Paper engineering students meet industry leaders

Tappit student group

Paper engineering students involved in the TAPPI student organization on their visit to Maine.

After traveling 2,000 miles – with seven flights, six buses and one flight delay – WMU paper engineering students returned from Portland, Maine, where they recently attended a student summit held by TAPPI, the technical association of the pulp and paper industry. The 41 students had a whirlwind trip that involved hearing from notable speakers whose topics included leadership and the importance of personal branding and networking. They also had a chance to interview with leading companies in the industry.

The eventful weekend wrapped up with a trip to Somerset, Maine, to tour a 2,500-acre mill owned by pulp and paper company Sappi, and which housed three paper machines producing coated paper, grease-proof packaging and bleached chemical pulp.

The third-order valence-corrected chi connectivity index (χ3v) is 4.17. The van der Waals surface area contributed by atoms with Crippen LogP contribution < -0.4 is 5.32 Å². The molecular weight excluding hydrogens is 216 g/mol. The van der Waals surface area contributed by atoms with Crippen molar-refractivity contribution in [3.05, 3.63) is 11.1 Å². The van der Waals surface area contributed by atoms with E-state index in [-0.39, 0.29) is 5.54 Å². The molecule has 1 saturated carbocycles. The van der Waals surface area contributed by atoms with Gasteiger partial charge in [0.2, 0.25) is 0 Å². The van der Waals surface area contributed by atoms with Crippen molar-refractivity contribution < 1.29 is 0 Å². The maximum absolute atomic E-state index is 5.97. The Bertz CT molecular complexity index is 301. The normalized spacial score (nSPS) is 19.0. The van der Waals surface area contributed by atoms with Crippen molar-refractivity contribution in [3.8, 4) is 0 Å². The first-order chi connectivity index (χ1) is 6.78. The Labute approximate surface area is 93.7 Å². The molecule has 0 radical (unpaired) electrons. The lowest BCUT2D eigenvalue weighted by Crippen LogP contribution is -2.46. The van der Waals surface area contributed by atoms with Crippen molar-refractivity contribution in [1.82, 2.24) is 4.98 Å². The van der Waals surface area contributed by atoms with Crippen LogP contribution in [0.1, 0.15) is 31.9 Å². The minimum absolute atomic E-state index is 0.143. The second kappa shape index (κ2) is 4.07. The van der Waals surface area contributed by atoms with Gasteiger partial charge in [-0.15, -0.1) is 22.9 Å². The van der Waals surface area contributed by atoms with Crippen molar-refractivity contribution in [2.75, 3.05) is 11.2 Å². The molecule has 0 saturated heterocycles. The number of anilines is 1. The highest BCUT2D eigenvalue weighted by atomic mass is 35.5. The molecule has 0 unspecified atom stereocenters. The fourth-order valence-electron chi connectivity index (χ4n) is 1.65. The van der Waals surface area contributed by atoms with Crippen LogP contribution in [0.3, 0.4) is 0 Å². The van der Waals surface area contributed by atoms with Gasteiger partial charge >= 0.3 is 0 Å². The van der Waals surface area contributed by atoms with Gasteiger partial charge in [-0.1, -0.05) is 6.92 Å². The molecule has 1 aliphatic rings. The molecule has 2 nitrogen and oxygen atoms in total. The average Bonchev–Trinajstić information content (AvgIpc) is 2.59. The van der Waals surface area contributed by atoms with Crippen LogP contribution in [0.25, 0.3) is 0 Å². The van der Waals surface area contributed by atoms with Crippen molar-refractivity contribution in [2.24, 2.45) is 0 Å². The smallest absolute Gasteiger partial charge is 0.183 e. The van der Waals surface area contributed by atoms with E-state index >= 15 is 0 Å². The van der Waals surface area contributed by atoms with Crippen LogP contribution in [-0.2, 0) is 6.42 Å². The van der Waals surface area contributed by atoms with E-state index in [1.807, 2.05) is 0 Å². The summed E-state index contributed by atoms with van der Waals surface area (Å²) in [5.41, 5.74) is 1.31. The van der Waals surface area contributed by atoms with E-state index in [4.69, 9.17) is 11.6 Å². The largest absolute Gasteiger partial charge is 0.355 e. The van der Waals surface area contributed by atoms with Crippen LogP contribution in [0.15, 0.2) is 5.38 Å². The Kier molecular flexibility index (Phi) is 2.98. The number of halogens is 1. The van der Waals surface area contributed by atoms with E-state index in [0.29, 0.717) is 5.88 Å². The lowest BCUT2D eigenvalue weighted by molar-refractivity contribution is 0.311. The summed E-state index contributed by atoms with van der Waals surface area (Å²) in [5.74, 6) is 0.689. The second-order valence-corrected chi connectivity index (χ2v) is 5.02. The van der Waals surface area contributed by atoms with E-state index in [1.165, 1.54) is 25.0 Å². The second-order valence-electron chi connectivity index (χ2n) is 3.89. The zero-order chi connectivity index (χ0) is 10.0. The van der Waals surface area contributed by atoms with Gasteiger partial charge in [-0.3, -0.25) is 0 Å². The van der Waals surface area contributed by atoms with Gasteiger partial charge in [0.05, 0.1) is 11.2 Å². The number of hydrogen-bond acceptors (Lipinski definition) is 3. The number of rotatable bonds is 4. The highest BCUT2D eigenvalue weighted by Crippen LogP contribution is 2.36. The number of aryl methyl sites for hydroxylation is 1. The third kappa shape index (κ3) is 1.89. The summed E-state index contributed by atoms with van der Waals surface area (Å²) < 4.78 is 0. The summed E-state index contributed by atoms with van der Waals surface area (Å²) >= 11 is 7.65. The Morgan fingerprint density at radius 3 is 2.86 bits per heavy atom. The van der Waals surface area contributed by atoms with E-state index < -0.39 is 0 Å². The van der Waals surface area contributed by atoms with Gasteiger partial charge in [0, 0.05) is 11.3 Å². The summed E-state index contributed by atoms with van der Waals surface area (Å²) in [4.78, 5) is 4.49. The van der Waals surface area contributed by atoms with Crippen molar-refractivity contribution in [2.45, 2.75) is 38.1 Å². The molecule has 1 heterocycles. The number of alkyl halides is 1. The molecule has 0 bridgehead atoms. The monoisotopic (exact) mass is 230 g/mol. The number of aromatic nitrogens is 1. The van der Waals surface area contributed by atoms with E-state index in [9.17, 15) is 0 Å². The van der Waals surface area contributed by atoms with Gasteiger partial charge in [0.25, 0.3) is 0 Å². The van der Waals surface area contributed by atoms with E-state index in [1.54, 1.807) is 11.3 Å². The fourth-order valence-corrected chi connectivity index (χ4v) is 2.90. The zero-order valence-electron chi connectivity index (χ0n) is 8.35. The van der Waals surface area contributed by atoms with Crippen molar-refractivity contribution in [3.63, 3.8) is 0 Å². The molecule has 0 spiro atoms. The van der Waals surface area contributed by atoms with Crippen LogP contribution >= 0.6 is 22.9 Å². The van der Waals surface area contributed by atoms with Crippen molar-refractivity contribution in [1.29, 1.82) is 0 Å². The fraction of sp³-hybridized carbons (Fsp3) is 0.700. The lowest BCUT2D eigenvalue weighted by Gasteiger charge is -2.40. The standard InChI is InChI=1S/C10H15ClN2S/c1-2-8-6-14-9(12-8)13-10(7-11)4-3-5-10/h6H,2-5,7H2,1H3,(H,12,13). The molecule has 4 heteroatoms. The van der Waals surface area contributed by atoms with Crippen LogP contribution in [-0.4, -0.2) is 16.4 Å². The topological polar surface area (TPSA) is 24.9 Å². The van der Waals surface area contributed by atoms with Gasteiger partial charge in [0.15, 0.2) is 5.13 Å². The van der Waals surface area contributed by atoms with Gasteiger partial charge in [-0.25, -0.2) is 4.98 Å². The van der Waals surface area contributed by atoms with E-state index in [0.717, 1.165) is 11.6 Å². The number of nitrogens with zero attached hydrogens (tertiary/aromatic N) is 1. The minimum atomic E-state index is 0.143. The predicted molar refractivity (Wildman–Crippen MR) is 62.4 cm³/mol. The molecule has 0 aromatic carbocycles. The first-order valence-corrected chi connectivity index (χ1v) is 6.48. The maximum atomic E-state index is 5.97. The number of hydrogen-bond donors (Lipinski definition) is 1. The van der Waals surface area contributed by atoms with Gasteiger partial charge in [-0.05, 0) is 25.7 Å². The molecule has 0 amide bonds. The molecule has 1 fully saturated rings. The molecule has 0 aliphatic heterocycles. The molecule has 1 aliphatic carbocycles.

“It was a great chance to hear from industry leaders,” said sophomore Rielle Walker “The information they shared really emphasized the need to develop strong interviewing, networking and communication skills with peers and potential employers.”

Lance McCauley, president of the WMU paper engineering student organization Ts’ai Lun, attended an invitation-only president’s luncheon held by Larry Montague, president and CEO of TAPPI. Senior Jake Marshall was part of a panel discussion on how to get the most out of summer internships and shared his work experiences with global chemical producer Kemira.

The largest number of Western students to attend this annual event, the participants also braved harsh weather and explored the city of Portland and attended a Portland Pirates professional hockey game.

Students also participated in an engineering competition that involved safely sending a raw egg down a ramp of increasing angles using only a piece of cardboard, sticky labels, tissues, a Dixie cup, a small Ziploc bag, and four wheels. With a lot of brain power and a bit of luck, Western students Evan Ericson, Matthew Muhs and Nathan Rozegnal were a part of the winning engineering team.